Use this URL to cite or link to this record in EThOS: http://ethos.bl.uk/OrderDetails.do?uin=uk.bl.ethos.639879
Title: Detailed structure of the venous drainage of the brain : relevance to accidental and non-accidental traumatic head injuries
Author: Nakagawa, Seneka
ISNI:       0000 0004 5365 8025
Awarding Body: University of Nottingham
Current Institution: University of Nottingham
Date of Award: 2014
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Abstract:
This project aimed to prove the existence of fine subdural veins hypothesised to be the source of intracranial bleeding seen in cases of accidental and non-accidental traumatic head injuries, and consequently illustrate their anatomical structure. This was important in contributing towards establishing the causal mechanism for traumatic intracranial bleeding, and was particularly applicable in unexplained traumatic head injuries in cases of possible child abuse. These issues are on-going, worldwide concerns that have been of public as well as scientific concern for many years. To illustrate the fine cerebral vessels, a unique modelling technique was recently developed involving polyurethane resin casting of the brain vasculature. Rat, marmoset, rhesus macaque and human brain tissue were all used. Tissue surrounding the resin perfused vessels were then either macerated to reveal the whole cast, or dissected to illustrate the cast as it would appear in situ. To allow analysis of these fine subdural vessels, various imaging techniques including fluorescence microscopy, light microscopy, confocal microscopy, scanning electron microscopy, transmission electron microscopy, magnetic resonance imaging, micro-computed tomography and 3D X-ray microscopy were used. The existence of subdural vessels was clearly illustrated via gross dissection of both primate and cadaveric material. Fluorescence imaging of resin-filled rat brain histological sections also showed orientation of fine vessels within the subdural space. Magnetic resonance imaging of the human head in vivo, as well as cadaveric material have shown signs of small calibre vessels that have never been previously documented, that are too fine to be bridging veins, yet seem to drain into the superior sagittal sinus. These results prove the existence of subdural vessels, present in a range of different species. Future work will further illustrate the exact morphological structure of these vessels, and biomechanical modelling will be applied to determine the exact forces required to cause them to rupture.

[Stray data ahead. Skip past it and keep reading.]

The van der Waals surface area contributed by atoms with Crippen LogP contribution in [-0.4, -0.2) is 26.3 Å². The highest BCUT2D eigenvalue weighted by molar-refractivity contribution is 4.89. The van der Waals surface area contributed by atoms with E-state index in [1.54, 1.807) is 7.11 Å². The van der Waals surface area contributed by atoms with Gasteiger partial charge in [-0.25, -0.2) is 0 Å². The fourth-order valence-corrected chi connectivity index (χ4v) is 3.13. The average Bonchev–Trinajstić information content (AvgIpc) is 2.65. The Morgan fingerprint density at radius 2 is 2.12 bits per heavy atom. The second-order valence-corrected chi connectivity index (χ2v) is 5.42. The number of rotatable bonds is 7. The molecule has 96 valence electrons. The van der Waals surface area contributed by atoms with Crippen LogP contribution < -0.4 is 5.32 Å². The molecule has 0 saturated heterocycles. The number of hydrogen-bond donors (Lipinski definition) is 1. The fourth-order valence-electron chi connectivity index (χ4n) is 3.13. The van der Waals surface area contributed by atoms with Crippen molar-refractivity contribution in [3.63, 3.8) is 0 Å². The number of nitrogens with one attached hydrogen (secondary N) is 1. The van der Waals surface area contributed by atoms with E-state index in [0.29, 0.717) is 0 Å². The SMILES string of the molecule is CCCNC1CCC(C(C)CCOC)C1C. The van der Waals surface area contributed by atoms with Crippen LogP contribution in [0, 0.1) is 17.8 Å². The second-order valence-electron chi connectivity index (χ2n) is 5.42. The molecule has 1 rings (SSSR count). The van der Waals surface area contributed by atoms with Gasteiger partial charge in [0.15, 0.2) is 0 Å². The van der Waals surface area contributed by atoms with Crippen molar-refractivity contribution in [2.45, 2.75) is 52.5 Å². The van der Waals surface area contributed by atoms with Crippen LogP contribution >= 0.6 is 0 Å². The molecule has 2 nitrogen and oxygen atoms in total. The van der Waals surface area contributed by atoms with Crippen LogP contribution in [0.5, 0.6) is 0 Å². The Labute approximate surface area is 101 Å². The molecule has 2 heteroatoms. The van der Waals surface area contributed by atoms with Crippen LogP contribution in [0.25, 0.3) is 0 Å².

Supervisor: Not available Sponsor: Not available
Qualification Name: Thesis (Ph.D.) Qualification Level: Doctoral
EThOS ID: uk.bl.ethos.639879  DOI: Not available
Keywords: RC 321 Neuroscience. Biological psychiatry. Neuropsychiatry ; WL Nervous system
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